Banana Pudding Parfaits


Desserts, Southern / Friday, January 15th, 2010

Do you remember that part in “Steel Magnolias” when Shelby (Julia Roberts) says, “I would rather have 30 minutes of wonderful than a lifetime of nothing special”?

That’s how I feel about dessert.

After spending this week trying healthier options, I can honestly say I’d rather have a spoonful of Banana Pudding than a metric ton of Quinoa Fruit Pudding.

Banana Pudding doesn’t get much respect, but it is the tiramisu of the South. Both are made with cookies, custard and a strong flavor element. Both are made by layering those components.

And yet, you never see a recipe like “Not Yo Mama’s Tiramisu.”

I guess Banana Pudding is just more vulnerable to trashiness. You can find an instant and/or processed form of every ingredient, except the bananas. And I’m sure scientists are cloistered underground working furiously on “Banana in a Can” right now.

But every once in a while, you come across a new Banana Pudding recipe that uses real ingredients and gives the old recipe a twist. Take the Lee Brothers’ recipe for Banana Pudding Parfaits. Layers of banana puree, vanilla custard, crushed gingersnaps and rum-flavored whipped cream.

Gingersnaps! Sure, you could still use vanilla wafers, but the crunch and zing of the snaps are worth a try.

I also like that you store the components separately in the fridge until you’re ready to serve them. No mushy cookies, no discolored banana slices, no leaky layers. Every parfait is cold and fresh and portion-controlled. You can’t just reach into the fridge, grab a casserole dish full of pudding, and mindlessly eat it for breakfast. Or lunch.

Oh, and if banana puree isn’t your thing, you could add freshly chopped bananas as you need them for each parfait or substitute them with something completely different. Maybe pineapple and toasted coconut for a piña colada-inspired pudding. Mango. Orange segments.

Just no quinoa.

Banana Pudding Parfaits

Adapted from Matt Lee and Ted Lee’s “The Lee Bros. Simple Fresh Southern”

Makes 6

    Banana Layer:

  • 2 pounds ripe bananas (about 5 large bananas), peeled and chopped
  • 2 teaspoons fresh lemon juice
  • 2 teaspoons sugar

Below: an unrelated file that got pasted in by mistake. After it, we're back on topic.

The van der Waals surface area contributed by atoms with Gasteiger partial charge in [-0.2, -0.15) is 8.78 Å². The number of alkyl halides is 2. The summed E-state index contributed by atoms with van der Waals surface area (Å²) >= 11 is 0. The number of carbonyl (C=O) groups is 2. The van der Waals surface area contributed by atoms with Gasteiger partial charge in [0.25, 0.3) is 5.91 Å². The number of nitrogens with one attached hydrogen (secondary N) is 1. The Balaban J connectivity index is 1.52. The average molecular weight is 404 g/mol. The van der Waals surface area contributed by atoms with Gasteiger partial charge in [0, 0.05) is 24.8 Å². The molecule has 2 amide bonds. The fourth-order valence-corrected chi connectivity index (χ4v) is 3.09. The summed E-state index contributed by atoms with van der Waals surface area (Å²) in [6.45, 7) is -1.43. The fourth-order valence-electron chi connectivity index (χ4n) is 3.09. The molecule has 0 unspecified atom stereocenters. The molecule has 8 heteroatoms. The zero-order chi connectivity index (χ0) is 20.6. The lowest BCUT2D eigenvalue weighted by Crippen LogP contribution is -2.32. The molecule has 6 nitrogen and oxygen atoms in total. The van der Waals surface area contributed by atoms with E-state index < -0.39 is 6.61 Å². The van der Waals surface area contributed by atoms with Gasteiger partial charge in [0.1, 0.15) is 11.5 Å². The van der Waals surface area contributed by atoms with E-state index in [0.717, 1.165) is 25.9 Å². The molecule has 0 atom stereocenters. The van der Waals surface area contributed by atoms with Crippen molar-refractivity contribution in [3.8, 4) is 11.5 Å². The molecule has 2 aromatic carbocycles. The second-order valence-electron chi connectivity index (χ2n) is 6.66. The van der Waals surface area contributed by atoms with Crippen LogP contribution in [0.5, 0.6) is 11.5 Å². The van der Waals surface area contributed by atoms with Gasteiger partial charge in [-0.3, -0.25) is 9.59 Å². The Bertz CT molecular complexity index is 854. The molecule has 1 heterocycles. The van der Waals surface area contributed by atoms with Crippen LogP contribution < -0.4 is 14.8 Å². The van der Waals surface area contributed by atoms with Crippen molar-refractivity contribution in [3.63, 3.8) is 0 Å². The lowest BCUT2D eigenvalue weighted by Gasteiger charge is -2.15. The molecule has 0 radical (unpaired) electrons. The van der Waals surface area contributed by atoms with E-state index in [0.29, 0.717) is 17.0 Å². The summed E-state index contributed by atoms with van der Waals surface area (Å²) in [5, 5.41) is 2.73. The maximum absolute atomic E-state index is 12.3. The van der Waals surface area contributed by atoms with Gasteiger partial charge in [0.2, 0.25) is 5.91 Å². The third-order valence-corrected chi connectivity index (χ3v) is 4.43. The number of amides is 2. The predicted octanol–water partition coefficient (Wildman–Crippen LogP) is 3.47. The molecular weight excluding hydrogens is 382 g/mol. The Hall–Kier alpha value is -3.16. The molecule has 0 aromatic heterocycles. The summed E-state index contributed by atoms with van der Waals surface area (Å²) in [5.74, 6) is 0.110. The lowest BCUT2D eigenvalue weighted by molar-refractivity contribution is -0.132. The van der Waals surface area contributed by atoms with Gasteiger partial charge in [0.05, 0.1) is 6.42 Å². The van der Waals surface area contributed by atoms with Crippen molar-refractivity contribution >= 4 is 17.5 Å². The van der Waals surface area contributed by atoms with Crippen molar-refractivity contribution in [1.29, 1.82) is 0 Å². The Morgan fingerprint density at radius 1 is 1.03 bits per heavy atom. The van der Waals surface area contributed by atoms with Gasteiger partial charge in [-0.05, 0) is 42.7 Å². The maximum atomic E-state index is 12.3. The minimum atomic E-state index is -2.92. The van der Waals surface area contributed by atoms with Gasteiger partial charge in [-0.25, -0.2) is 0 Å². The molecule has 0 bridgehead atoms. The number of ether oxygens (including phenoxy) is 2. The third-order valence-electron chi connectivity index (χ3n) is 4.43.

• 1/2 teaspoon kosher salt
    Custard Layer:

  • 3 cups whole milk
  • 1 teaspoon pure vanilla extract
  • 3 large eggs
  • 3/4 cup sugar
  • 2 tablespoons cornstarch
    Rum-Flavored Whipped Cream:

  • 1 cup heavy cream
  • 1 to 2 tablespoons confectioner’s sugar*
  • 2 tablespoons premium-quality dark rum, like Mount Gay or Myers’s
  • 3/4 cup crushed gingersnaps (approximately 8 cookies)*
  1. For the Banana Layer: Using a food processor, combine all of the ingredients in the banana layer, and pulse until the mixture is a smooth puree. Press plastic wrap on the surface of the puree, and set it aside in the fridge. (It will keep for 24 hours.)
  2. For the Custard Layer: Heat the milk and vanilla in a medium saucepan over medium-high heat until it begins to steam.
  3. In a small bowl, whisk the eggs, sugar and cornstarch. Whisking constantly, pour the warm milk into the egg mixture in a thin stream. Return the mixture to the saucepan, and cook over medium heat, stirring slowly until the custard is thick and making large bubbles, about 4 minutes.
  4. Transfer the custard to a bowl; let it cool to room temperature.
  5. Refrigerate the custard, covered, until it is well chilled, about 30 minutes. (This would be a good time to slip your mixing bowl into the freezer to prepare for making the whipped cream.)
  6. To Serve: When you are ready to serve the dessert, whip the cream with the sugar and rum until it forms stiff peaks. Layer the custard, banana puree and cookie crumbles in parfait glasses until the glasses are two-thirds full. Finish with a generous dollop of whipped cream.

*Gluten-Free Tip: Be sure to use GF confectioner’s sugar and gingersnaps.

19 thoughts on “Banana Pudding Parfaits

  1. My dad loves banana pudding; I can't wait to make this for him next time we go home. The fact that you've ascetically made it look like a delicious version of key lime pie pretty much sells me. Thanks for the recipe!

  2. Your blog never ceases to amaze me, I love it. I work in a very high end kitchen with an executive pastry chef and he gets upset because I always say "I'm a baker!" Sometimes I just want a snickerdoodle rather than "langues de chat". I LOVE this dessert, my grandma use to make it for me all of the time, and you've made this classic SO elegant and fun! Your recipe sounds so great.

  3. Your blog never ceases to amaze me, I love it. I work in a very high end kitchen with an executive pastry chef and he gets upset because I always say "I'm a baker!" Sometimes I just want a snickerdoodle rather than "langues de chat". I LOVE this dessert, my grandma use to make it for me all of the time, and you've made this classic SO elegant and fun! Your recipe sounds so great.

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